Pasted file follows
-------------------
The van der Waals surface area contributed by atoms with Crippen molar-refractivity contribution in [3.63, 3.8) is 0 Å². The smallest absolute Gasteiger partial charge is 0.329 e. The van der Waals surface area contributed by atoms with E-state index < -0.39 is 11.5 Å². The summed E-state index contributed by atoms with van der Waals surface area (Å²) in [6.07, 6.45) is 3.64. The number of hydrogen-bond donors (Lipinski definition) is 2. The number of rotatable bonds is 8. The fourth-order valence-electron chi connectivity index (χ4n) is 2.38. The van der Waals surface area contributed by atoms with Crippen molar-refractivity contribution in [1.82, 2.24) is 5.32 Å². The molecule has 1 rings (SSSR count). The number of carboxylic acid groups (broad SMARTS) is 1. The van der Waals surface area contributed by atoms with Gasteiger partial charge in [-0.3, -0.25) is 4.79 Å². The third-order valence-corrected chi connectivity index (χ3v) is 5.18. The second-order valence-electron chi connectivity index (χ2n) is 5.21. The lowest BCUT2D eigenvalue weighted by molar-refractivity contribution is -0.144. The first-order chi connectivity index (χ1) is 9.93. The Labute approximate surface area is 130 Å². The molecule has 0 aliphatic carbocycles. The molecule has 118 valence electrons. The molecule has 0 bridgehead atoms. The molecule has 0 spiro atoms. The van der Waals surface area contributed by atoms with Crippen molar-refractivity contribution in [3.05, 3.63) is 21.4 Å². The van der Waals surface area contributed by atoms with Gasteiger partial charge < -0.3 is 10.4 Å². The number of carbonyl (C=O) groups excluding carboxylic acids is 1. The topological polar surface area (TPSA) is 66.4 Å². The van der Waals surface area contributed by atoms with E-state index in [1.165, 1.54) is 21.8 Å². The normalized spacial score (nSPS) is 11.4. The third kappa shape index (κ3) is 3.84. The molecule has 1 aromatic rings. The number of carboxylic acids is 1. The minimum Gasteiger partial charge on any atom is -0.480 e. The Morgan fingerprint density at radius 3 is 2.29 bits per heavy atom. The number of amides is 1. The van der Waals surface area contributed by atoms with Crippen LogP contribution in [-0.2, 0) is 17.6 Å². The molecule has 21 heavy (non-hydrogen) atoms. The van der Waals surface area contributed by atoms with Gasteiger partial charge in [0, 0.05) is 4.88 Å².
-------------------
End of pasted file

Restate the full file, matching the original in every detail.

The van der Waals surface area contributed by atoms with Crippen molar-refractivity contribution in [3.63, 3.8) is 0 Å². The smallest absolute Gasteiger partial charge is 0.329 e. The van der Waals surface area contributed by atoms with E-state index < -0.39 is 11.5 Å². The summed E-state index contributed by atoms with van der Waals surface area (Å²) in [6.07, 6.45) is 3.64. The number of hydrogen-bond donors (Lipinski definition) is 2. The number of rotatable bonds is 8. The fourth-order valence-electron chi connectivity index (χ4n) is 2.38. The van der Waals surface area contributed by atoms with Crippen molar-refractivity contribution in [1.82, 2.24) is 5.32 Å². The molecule has 1 rings (SSSR count). The number of carboxylic acid groups (broad SMARTS) is 1. The van der Waals surface area contributed by atoms with Gasteiger partial charge in [-0.3, -0.25) is 4.79 Å². The third-order valence-corrected chi connectivity index (χ3v) is 5.18. The second-order valence-electron chi connectivity index (χ2n) is 5.21. The lowest BCUT2D eigenvalue weighted by molar-refractivity contribution is -0.144. The first-order chi connectivity index (χ1) is 9.93. The Labute approximate surface area is 130 Å². The molecule has 0 aliphatic carbocycles. The molecule has 118 valence electrons. The molecule has 0 bridgehead atoms. The molecule has 0 spiro atoms. The van der Waals surface area contributed by atoms with Crippen molar-refractivity contribution in [3.05, 3.63) is 21.4 Å². The van der Waals surface area contributed by atoms with Gasteiger partial charge < -0.3 is 10.4 Å². The number of carbonyl (C=O) groups excluding carboxylic acids is 1. The topological polar surface area (TPSA) is 66.4 Å². The van der Waals surface area contributed by atoms with E-state index in [1.165, 1.54) is 21.8 Å². The normalized spacial score (nSPS) is 11.4. The third kappa shape index (κ3) is 3.84. The molecule has 1 aromatic rings. The number of carboxylic acids is 1. The minimum Gasteiger partial charge on any atom is -0.480 e. The Morgan fingerprint density at radius 3 is 2.29 bits per heavy atom. The number of amides is 1. The van der Waals surface area contributed by atoms with Crippen LogP contribution in [-0.2, 0) is 17.6 Å². The molecule has 21 heavy (non-hydrogen) atoms. The van der Waals surface area contributed by atoms with Gasteiger partial charge in [0, 0.05) is 4.88 Å².